A while back, I wrote a bit about how my style has evolved since I began blogging. I opened that post with these two photos from my bloggy beginnings in 2007:
As I mentioned in that older post, I am wearing head-to-toe Boden in both of these shots. Although I didn’t own a closet full of Boden at the time, outfits like these were my staples back in the day: Solid top, cute embellished skirt, the end. I credit Boden with sparking my style obsession; I saw a catalog at a friend’s house six or seven years ago and my head caved in. Something about the clean-but-quirky design aesthetic just slayed me, and began accumulating as many pieces as I could afford. (And maybe a few that I couldn’t quite afford.) They looked like clothes I’d design for myself, if I had that skill set, and suited my taste perfectly.
I then spent years relying on Boden’s cute pieces to create my style for me. Purchasing darling, personality-filled pieces meant that the garments could do the heavy lifting. The plain-top-and-matching-quirky-skirt formula was simple and effective, and I seldom dabbled in layering, accessorization, or color play. I didn’t force myself to think or be creative, I just relied on my taste to carry me.
I mentioned all of this in the previous post, then realized in retrospect that it may have broadcast some “Boden = bad” type messages, especially to those of you who currently employ and enjoy the plain-top-and-matching-quirky-skirt formula. So let me be clear now, as I should have then: I still adore Boden, drool over their catalogs, and buy the occasional piece. I also love my fun and distinctive garments for their ability to elevate an outfit from nice to noticeable, and wear them with pleasure and pride. I did not mean to imply that letting your taste shine through is lazy or wrong, or that learning to layer, accessorize, or work with color are hallmarks of superior style. Style is diverse, and there is no wrong way to be stylish.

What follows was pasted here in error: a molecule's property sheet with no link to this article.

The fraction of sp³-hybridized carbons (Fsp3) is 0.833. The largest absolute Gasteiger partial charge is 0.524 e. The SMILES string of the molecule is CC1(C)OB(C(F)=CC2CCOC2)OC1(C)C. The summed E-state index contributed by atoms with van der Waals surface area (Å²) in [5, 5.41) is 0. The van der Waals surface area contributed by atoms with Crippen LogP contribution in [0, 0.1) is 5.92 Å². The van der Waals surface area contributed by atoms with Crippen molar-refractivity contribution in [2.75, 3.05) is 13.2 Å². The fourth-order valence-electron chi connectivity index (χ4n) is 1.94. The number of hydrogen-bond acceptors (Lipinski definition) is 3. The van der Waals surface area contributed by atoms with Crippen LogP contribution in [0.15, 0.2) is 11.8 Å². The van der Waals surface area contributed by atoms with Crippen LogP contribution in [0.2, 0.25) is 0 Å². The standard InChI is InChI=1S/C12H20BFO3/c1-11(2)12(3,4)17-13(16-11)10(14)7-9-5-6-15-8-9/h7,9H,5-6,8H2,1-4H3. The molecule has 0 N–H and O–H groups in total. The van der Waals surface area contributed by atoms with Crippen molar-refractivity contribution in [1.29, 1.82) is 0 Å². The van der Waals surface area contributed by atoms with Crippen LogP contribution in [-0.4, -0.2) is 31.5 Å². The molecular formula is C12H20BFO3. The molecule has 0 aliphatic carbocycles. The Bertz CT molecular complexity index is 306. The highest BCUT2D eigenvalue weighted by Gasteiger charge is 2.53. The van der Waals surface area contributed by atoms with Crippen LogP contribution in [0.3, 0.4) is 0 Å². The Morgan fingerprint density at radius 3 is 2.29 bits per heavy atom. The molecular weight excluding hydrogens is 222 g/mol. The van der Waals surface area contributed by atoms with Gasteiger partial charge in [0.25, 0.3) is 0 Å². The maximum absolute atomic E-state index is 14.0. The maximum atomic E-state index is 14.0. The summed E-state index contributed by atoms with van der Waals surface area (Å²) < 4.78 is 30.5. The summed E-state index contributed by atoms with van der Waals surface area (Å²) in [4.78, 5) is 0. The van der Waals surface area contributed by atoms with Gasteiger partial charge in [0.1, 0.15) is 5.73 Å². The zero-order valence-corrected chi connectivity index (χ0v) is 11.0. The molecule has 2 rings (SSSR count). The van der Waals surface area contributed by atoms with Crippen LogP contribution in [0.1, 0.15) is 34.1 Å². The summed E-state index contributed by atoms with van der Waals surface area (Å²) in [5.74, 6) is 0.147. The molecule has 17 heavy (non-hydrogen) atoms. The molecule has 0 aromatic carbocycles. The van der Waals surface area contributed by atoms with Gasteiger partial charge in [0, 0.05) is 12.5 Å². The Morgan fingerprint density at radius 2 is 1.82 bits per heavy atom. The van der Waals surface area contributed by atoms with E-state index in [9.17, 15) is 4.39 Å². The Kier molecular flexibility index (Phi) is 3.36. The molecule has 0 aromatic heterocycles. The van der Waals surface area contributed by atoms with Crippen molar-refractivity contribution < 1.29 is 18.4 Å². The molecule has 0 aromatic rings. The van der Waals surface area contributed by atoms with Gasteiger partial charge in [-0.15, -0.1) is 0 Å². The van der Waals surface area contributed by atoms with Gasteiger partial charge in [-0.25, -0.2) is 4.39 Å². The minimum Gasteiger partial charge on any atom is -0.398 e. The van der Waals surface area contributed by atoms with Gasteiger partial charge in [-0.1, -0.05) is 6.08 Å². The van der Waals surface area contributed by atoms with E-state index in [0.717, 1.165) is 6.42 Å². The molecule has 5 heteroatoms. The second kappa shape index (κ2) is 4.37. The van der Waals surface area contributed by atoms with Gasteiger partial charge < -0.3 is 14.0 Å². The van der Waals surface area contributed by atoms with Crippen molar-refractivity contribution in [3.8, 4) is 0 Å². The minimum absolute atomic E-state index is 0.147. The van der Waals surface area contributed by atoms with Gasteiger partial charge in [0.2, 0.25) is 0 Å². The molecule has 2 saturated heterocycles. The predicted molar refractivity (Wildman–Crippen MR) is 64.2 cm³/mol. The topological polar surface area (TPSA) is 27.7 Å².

But here’s where I’m coming from: In my experience, vendors like Boden, Anthropologie, and ModCloth offer a few basics and classic items, but focus mainly on darling pieces that are absolutely brimming with personality. At least in the context of my own style, I find these pieces to be delightful but less-than-versatile. Unless I’m going for a pretty over-the-top look, I don’t generally employ more than one such item at a time, and that can be limiting. I prefer to work with garments that feel more like building blocks than stand-alones. I feel more artistic and creative when I feel like I’m making outfit soup from my own, relatively plain ingredients.
But there is absolutely nothing wrong with buying, wearing, and loving personality-filled pieces. You are still expressing yourself and exercising your fabulous taste by doing so. It is not lesser-than or beginner, it is just another way. And I didn’t mean to disdain Boden, or the Boden way in my previous post. That style of dressing works for and looks fabulous on many women, and served me well for years. Making the switch to plainer garments worn in compelling combinations made me feel more like I’d hit my sartorial stride, but that doesn’t mean you must follow suit.
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Originally posted 2011-09-26 06:12:30.